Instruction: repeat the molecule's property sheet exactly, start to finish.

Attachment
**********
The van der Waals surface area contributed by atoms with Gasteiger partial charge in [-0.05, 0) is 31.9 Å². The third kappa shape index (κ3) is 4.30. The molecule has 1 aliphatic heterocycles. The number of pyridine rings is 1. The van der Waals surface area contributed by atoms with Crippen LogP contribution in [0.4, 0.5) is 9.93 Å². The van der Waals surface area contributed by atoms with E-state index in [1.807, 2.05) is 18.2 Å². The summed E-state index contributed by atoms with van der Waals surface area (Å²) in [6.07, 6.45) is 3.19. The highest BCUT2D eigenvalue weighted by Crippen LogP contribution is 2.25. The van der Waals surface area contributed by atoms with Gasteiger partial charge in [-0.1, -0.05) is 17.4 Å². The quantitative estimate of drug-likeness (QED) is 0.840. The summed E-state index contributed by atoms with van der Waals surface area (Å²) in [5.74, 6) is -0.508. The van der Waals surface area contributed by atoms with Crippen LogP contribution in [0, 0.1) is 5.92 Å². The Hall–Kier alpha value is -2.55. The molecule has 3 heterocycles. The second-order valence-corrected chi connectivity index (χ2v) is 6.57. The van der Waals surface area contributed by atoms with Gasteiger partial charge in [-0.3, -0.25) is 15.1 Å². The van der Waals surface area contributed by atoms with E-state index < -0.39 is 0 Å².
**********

The van der Waals surface area contributed by atoms with Gasteiger partial charge in [-0.05, 0) is 31.9 Å². The third kappa shape index (κ3) is 4.30. The molecule has 1 aliphatic heterocycles. The number of pyridine rings is 1. The van der Waals surface area contributed by atoms with Crippen LogP contribution in [0.4, 0.5) is 9.93 Å². The van der Waals surface area contributed by atoms with E-state index in [1.807, 2.05) is 18.2 Å². The summed E-state index contributed by atoms with van der Waals surface area (Å²) in [6.07, 6.45) is 3.19. The highest BCUT2D eigenvalue weighted by Crippen LogP contribution is 2.25. The van der Waals surface area contributed by atoms with Gasteiger partial charge in [-0.1, -0.05) is 17.4 Å². The quantitative estimate of drug-likeness (QED) is 0.840. The summed E-state index contributed by atoms with van der Waals surface area (Å²) in [5.74, 6) is -0.508. The van der Waals surface area contributed by atoms with Crippen LogP contribution in [0, 0.1) is 5.92 Å². The Hall–Kier alpha value is -2.55. The molecule has 3 heterocycles. The second-order valence-corrected chi connectivity index (χ2v) is 6.57. The van der Waals surface area contributed by atoms with Gasteiger partial charge in [-0.3, -0.25) is 15.1 Å². The van der Waals surface area contributed by atoms with E-state index < -0.39 is 0 Å².